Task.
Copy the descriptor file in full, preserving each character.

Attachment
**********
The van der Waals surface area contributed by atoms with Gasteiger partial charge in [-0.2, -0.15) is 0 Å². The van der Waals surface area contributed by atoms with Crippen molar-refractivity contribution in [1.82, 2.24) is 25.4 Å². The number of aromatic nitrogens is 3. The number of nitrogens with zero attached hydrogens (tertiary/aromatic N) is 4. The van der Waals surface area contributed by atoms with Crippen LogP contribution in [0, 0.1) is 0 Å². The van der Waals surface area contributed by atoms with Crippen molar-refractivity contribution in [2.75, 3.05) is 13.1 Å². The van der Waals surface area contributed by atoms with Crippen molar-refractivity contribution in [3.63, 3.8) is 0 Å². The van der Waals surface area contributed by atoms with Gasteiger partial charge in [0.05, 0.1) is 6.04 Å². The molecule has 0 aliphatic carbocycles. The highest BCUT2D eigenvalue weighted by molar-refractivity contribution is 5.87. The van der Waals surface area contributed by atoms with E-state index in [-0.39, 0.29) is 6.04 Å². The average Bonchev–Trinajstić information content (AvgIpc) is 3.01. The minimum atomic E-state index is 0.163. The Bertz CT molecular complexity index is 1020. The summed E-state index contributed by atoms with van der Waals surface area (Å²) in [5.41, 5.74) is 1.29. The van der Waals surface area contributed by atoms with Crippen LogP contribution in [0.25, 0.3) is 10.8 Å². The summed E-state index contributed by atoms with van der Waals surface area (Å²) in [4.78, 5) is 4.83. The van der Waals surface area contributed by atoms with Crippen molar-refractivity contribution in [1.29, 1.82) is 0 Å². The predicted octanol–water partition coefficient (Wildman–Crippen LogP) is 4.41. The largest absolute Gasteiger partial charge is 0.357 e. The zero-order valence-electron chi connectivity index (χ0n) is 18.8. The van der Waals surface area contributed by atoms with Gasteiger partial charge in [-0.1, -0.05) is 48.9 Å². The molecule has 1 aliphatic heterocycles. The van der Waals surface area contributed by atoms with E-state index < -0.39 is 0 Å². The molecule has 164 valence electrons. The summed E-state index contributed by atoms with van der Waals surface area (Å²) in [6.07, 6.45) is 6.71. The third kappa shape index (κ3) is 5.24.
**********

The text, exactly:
The van der Waals surface area contributed by atoms with Gasteiger partial charge in [-0.2, -0.15) is 0 Å². The van der Waals surface area contributed by atoms with Crippen molar-refractivity contribution in [1.82, 2.24) is 25.4 Å². The number of aromatic nitrogens is 3. The number of nitrogens with zero attached hydrogens (tertiary/aromatic N) is 4. The van der Waals surface area contributed by atoms with Crippen LogP contribution in [0, 0.1) is 0 Å². The van der Waals surface area contributed by atoms with Crippen molar-refractivity contribution in [2.75, 3.05) is 13.1 Å². The van der Waals surface area contributed by atoms with Crippen molar-refractivity contribution in [3.63, 3.8) is 0 Å². The van der Waals surface area contributed by atoms with Gasteiger partial charge in [0.05, 0.1) is 6.04 Å². The molecule has 0 aliphatic carbocycles. The highest BCUT2D eigenvalue weighted by molar-refractivity contribution is 5.87. The van der Waals surface area contributed by atoms with E-state index in [-0.39, 0.29) is 6.04 Å². The average Bonchev–Trinajstić information content (AvgIpc) is 3.01. The minimum atomic E-state index is 0.163. The Bertz CT molecular complexity index is 1020. The summed E-state index contributed by atoms with van der Waals surface area (Å²) in [5.41, 5.74) is 1.29. The van der Waals surface area contributed by atoms with Crippen LogP contribution in [0.25, 0.3) is 10.8 Å². The summed E-state index contributed by atoms with van der Waals surface area (Å²) in [4.78, 5) is 4.83. The van der Waals surface area contributed by atoms with Crippen molar-refractivity contribution in [1.29, 1.82) is 0 Å². The predicted octanol–water partition coefficient (Wildman–Crippen LogP) is 4.41. The largest absolute Gasteiger partial charge is 0.357 e. The zero-order valence-electron chi connectivity index (χ0n) is 18.8. The van der Waals surface area contributed by atoms with Gasteiger partial charge in [-0.1, -0.05) is 48.9 Å². The molecule has 1 aliphatic heterocycles. The van der Waals surface area contributed by atoms with E-state index < -0.39 is 0 Å². The molecule has 164 valence electrons. The summed E-state index contributed by atoms with van der Waals surface area (Å²) in [6.07, 6.45) is 6.71. The third kappa shape index (κ3) is 5.24.